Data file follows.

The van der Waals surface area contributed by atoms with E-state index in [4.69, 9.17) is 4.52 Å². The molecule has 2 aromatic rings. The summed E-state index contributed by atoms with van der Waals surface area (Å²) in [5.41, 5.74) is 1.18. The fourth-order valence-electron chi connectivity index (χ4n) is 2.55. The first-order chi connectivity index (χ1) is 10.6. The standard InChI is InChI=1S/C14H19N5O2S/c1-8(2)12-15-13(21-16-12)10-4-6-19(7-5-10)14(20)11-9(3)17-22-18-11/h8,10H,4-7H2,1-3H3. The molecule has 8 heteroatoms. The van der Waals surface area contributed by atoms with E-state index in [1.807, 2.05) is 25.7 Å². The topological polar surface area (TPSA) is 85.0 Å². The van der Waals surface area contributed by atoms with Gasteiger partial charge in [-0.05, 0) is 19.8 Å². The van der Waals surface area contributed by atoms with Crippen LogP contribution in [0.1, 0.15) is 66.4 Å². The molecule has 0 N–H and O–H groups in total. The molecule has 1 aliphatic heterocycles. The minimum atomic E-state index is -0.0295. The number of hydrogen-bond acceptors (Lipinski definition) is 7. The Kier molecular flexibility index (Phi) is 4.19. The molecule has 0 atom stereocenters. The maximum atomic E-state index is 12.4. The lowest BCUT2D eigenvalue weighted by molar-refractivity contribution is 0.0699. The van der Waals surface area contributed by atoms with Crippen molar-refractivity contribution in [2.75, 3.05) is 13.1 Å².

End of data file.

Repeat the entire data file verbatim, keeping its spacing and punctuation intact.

The van der Waals surface area contributed by atoms with E-state index in [4.69, 9.17) is 4.52 Å². The molecule has 2 aromatic rings. The summed E-state index contributed by atoms with van der Waals surface area (Å²) in [5.41, 5.74) is 1.18. The fourth-order valence-electron chi connectivity index (χ4n) is 2.55. The first-order chi connectivity index (χ1) is 10.6. The standard InChI is InChI=1S/C14H19N5O2S/c1-8(2)12-15-13(21-16-12)10-4-6-19(7-5-10)14(20)11-9(3)17-22-18-11/h8,10H,4-7H2,1-3H3. The molecule has 8 heteroatoms. The van der Waals surface area contributed by atoms with E-state index in [1.807, 2.05) is 25.7 Å². The topological polar surface area (TPSA) is 85.0 Å². The van der Waals surface area contributed by atoms with Gasteiger partial charge in [-0.05, 0) is 19.8 Å². The van der Waals surface area contributed by atoms with Crippen LogP contribution in [0.1, 0.15) is 66.4 Å². The molecule has 0 N–H and O–H groups in total. The molecule has 1 aliphatic heterocycles. The minimum atomic E-state index is -0.0295. The number of hydrogen-bond acceptors (Lipinski definition) is 7. The Kier molecular flexibility index (Phi) is 4.19. The molecule has 0 atom stereocenters. The maximum atomic E-state index is 12.4. The lowest BCUT2D eigenvalue weighted by molar-refractivity contribution is 0.0699. The van der Waals surface area contributed by atoms with Crippen molar-refractivity contribution in [2.75, 3.05) is 13.1 Å².